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Artisanal gold miners call for mercury-free mining alternatives

Emmanuel Kibirige, the General Secretary of Mubende United Minors Assembly based in Kasanda. PHOTO URN

Mukono, Uganda | THE INDEPENDENT | Uganda small-scale miners have asked the government to allocate funds towards discovering more affordable and safer alternatives for extracting gold.

Despite the ban on mercury use, some miners have resorted to smuggling the toxic substance due to the lack of viable alternatives within their means, putting their health and the environment at risk.

The Mining and Minerals Act 2022, emphasized environmental protection, improved health and safety at mining sites, and the elimination of hazardous chemicals such as mercury.

However, the miners argue that the act has yet to provide practical solutions and funding for the development of alternative methods.

Speaking at the Annual Great Lakes Mining and Energy Transition Mkutano, the miners argued that some miners hide mercury under their tongues and in body garments to evade inspection, highlighting the urgency of finding effective alternatives.

Emmanuel Kibirige, the General Secretary of Mubende United Minors Assembly based in Kasanda, expressed the frustration of local miners, stating that every government in the Great Lakes talks about alternative methods for artisanal miners but has not taken steps to establish any.

Kibirige expressed concern about the dire situation faced by small-scale miners, who, due to financial constraints, are forced to use mercury without proper protective gear, leading to severe health consequences.

Mercury is a highly toxic substance that poses significant health risks to miners and those in direct contact with it, especially when vaporized. The contamination extends to soil, water, air, and mining equipment, contributing to long-term environmental degradation.

The health issues associated with mercury exposure include numbness in hands and feet, respiratory problems, kidney damage, and damage to the nervous system.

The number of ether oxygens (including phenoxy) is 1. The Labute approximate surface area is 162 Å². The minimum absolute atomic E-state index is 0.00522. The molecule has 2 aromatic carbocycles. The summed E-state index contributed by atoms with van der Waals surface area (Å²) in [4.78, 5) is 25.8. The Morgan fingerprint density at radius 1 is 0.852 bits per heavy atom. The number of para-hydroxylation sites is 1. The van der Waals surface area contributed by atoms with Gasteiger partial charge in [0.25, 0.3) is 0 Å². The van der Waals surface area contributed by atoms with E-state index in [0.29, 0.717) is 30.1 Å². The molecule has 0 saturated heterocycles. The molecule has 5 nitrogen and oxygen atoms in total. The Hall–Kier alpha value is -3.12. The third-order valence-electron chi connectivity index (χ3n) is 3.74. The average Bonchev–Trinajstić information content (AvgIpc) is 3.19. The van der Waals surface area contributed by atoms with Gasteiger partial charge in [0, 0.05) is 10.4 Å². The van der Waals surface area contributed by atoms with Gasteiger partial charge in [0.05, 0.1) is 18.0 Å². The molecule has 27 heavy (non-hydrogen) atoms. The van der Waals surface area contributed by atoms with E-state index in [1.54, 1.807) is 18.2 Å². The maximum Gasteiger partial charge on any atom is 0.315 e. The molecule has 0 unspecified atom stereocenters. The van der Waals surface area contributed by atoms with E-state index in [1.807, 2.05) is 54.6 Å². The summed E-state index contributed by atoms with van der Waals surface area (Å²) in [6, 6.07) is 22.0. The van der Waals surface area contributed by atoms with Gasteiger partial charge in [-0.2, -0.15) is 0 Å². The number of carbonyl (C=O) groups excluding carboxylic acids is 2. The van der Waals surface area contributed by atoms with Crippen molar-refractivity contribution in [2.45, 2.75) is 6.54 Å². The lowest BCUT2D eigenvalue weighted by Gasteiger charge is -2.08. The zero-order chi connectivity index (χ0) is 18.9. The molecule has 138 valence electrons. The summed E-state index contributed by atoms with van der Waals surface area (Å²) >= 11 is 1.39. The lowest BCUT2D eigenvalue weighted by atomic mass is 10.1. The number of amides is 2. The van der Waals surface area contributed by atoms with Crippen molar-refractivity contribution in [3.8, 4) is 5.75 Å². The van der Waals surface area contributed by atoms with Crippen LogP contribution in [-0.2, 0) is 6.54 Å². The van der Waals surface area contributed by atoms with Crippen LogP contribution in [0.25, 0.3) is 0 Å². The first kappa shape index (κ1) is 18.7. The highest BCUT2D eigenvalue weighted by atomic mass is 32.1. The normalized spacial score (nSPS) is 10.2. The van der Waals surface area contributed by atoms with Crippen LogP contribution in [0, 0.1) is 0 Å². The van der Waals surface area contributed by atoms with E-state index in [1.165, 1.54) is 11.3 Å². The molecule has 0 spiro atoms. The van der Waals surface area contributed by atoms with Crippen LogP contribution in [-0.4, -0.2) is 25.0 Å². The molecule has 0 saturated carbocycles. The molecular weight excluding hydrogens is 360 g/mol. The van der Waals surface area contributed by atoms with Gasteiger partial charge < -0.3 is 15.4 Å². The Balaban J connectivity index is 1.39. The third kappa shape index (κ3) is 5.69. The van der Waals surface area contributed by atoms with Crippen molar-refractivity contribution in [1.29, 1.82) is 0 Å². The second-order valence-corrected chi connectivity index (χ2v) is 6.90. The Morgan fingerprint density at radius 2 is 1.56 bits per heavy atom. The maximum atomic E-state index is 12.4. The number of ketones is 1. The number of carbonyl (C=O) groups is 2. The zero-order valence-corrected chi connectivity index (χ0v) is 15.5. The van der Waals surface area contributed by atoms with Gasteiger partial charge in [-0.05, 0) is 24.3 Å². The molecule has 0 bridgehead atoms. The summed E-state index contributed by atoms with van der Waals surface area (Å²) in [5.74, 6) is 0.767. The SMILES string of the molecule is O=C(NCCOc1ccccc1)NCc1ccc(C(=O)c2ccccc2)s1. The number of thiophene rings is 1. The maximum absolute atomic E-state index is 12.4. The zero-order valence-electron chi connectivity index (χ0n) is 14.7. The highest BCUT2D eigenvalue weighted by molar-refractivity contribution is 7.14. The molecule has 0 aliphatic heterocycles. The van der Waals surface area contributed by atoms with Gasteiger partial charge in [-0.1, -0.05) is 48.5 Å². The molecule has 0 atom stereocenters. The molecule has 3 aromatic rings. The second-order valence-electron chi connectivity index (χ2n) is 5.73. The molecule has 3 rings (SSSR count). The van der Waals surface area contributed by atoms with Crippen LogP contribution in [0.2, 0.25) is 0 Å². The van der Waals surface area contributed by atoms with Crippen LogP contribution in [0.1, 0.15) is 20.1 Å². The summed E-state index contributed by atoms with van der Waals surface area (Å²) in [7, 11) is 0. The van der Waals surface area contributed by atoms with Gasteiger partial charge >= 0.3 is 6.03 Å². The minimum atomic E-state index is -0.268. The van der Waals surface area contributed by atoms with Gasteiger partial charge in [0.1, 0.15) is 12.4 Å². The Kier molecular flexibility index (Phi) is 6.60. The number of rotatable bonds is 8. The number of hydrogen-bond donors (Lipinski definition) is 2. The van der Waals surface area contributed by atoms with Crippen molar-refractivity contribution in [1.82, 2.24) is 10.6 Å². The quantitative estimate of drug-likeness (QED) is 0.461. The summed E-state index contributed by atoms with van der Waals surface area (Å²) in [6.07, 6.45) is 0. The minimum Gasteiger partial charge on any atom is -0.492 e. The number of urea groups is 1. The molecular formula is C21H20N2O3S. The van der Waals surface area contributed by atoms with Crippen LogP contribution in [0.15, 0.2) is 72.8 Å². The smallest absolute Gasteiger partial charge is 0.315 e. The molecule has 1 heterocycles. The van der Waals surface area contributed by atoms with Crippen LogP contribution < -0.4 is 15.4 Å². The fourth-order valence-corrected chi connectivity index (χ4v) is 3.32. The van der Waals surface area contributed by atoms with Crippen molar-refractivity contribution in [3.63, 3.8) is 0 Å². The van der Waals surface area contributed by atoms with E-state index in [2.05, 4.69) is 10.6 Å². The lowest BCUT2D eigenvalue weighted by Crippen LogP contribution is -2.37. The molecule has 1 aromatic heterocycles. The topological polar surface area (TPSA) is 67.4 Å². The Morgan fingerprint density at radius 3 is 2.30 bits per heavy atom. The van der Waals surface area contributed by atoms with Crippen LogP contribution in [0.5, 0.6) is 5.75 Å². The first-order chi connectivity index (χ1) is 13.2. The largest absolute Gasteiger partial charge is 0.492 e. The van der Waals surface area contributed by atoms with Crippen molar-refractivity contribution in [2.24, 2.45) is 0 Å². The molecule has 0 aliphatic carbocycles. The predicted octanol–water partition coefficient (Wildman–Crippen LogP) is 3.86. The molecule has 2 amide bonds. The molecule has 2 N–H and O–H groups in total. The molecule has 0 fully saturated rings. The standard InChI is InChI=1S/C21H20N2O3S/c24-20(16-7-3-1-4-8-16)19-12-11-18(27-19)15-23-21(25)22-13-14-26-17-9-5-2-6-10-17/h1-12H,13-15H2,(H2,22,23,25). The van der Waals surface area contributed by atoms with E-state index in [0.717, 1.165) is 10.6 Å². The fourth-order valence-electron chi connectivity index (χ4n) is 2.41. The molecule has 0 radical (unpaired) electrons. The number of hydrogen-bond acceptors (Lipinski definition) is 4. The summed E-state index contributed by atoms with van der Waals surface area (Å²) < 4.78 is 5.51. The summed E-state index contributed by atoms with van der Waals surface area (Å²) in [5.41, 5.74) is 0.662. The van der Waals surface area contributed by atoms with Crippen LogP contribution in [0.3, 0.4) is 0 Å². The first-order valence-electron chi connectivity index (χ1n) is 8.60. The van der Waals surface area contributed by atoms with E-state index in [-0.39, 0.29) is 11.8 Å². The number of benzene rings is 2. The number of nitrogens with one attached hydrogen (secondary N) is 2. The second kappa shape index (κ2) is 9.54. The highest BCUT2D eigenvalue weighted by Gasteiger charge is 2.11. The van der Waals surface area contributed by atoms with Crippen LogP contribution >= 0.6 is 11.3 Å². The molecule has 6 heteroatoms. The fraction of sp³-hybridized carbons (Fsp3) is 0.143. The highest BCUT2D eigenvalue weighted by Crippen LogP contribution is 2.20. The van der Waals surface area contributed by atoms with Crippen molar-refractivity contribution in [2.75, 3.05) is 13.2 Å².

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Kibirige added that the financial barrier faced by small-scale miners in adopting available leaching processes can cost up to 50 million shillings.

“The available leaching methods require about 50 million which the small-scale miners can’t afford because they are poor. The only alternative is mercury they apply without protective gears, it evaporates in them and develops diseases such as numbness in hands and feet, lungs, kidney, and nervous system.” Kibirige says.

Joventa Tugumisirize, the Project Officer for Gender Uganda at Solidaridad East and Central Africa, also stressed the significant health concerns associated with mercury usage in gold mining.

Tugumisirize points out that mercury is highly toxic and harmful, posing a serious threat to human health, including fertility and pregnancy outcomes.

Research cited by Tugumisirize indicates that mercury exposure can lead to impairments in reproductive function, cellular deformation of Leydig cells and seminiferous tubules, testicular degeneration, and abnormal menstrual cycles.

She highlighted studies that have linked occupational mercury exposure to spontaneous abortion and fertility complications, underscoring the urgency of finding safer alternatives for gold separation.

The artisanal gold mining sector in Uganda contributes to the release of more than 15 tonnes of mercury annually.

John Bosco Bukya, the Chairman of the Uganda Artisanal Miners Association, acknowledges the government’s efforts to invest in research for cheap and affordable alternative methods for small-scale miners.

However, he expressed concern about the slow progress of the initiative, citing the financial constraints that drive miners to use mercury.

Bukya explains that the miners usually resort to mercury not by choice but due to the prohibitive costs of available alternatives.

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He revealed a collaboration between the Government and Busitema University for innovative alternatives, but funding challenges have hindered the process.

Loyola Karobwa, the Legal Officer at the Ministry of Energy and Mineral Development, said that the government is actively working to establish alternative methods aligned with policy and regulatory frameworks.

Despite the commitment, the process faces challenges, with funding delays affecting the implementation of these alternatives.

Don Bwesigye Binyina, the Executive Director of the Africa Center for Energy and Mineral Policy, highlights the need to broaden discussions beyond Uganda’s borders.

He noted that the global shift towards greener technologies increases the demand for mineral resources, making Africa a target for raw mineral supplies. He added that environmental concerns associated with artisanal mining, citing the lack of financial resources and equipment for environmentally sensitive practices.

According to Binyina, as the rising demand is likely to be fulfilled by artisanal miners, the extraction of resources is expected to result in a significant environmental impact.

“This is because artisanal miners face challenges in accessing the financial resources and equipment needed for environmentally and ecologically sensitive mining practices, and they are limited in their capacity for substantial value addition,” he said.




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